Aditya Chakraborrty writes:
A sunny Saturday afternoon in central Athens, and Christos Roubanis is sitting outside having a beer, while telling me about the death threats he’s received. We’re in Victoria Square, one of the most racially mixed areas in the capital. The nearby payphones have queues of Bangladeshis waiting outside, and after every few shops comes that telltale feature of immigrant-ville: a Western Union money transfer booth. Locals reckon that more than a third of residents are non-Greek subjects.
And that’s made the neighbourhood the target of fascist activity, especially since Greece plunged into severe recession in 2009. A few minutes down the road is a playground, complete with seesaws, slides and climbing frames. It was where Afghans and others used to take their kids – until the Nazis marched in and declared it a no-go zone a couple of years ago. Although most of the equipment inside looks like it’s working, the entire rec is still locked up.
Just outside, on the stones in front of the handsomely domed church, is daubed various graffiti. “I love my country” reads one in the national colours of blue and white. Another is more direct: “Immigrants go home.” Sprayed on the shutters of nearby shops are swastikas. They look particularly incongruous in a country that tried so heroically to fend off Hitler’s invasion.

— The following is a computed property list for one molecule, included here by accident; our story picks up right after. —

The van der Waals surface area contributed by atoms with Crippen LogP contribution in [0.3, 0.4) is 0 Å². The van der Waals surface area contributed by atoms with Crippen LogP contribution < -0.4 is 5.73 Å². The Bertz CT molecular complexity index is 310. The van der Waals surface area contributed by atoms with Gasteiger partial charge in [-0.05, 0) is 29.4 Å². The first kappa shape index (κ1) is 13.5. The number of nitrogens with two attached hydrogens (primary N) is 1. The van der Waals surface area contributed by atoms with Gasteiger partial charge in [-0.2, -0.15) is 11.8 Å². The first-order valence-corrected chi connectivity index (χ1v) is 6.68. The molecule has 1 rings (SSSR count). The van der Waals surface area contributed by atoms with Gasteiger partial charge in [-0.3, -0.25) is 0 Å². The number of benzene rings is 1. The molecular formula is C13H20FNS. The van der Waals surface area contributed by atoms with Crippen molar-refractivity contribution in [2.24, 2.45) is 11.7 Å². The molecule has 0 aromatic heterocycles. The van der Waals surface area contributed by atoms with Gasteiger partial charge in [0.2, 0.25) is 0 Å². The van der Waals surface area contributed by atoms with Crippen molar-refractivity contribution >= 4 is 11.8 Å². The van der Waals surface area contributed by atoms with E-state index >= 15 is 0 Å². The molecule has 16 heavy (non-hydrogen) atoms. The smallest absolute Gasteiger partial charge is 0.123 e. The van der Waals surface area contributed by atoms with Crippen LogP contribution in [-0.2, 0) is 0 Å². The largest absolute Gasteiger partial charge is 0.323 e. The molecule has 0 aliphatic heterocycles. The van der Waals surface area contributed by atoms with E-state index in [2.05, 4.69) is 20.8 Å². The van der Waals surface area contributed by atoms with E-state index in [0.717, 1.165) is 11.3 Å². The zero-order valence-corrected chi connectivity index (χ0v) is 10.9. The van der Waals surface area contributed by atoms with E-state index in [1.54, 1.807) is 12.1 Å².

Christos lives here, but can’t walk me to the playground for fear of getting beaten up. Bald, with a small greying moustache, he’s previously stepped in to prevent immigrants being hassled – so the Nazis have turned their attention on him. They ring his mobile “and call me a bloody communist and say they will kill me”. Once, he was trapped by a fascist gang brandishing wooden poles. “They brought them this close,” he says, his hand stopping just in front of his thick glasses.
Under the awning of this bar, Christos and his friends Afrodite and Olga can debate how waves of badly-managed immigration have put pressure on this working-class neighbourhood. But one thing they agree on is that the fascists are managing to exploit the tension in the area. In elections at the end of last year, the extremist Golden Dawn party won 10% of the municipal vote.
Numbers like that flatly contradict the cosy view of the popular Greek reaction to the spending cuts as being articulate, engaged, left-wing. And it is – in parts. But as Christos and his neighbours will tell you, the politics of austerity can boost the thuggish right as well as the post-enlightenment left. Indeed, the defining feature of the Greek protests is not ideology – it’s visceral hostility to anything that smacks of the mainstream, whether in politics, or business or the media.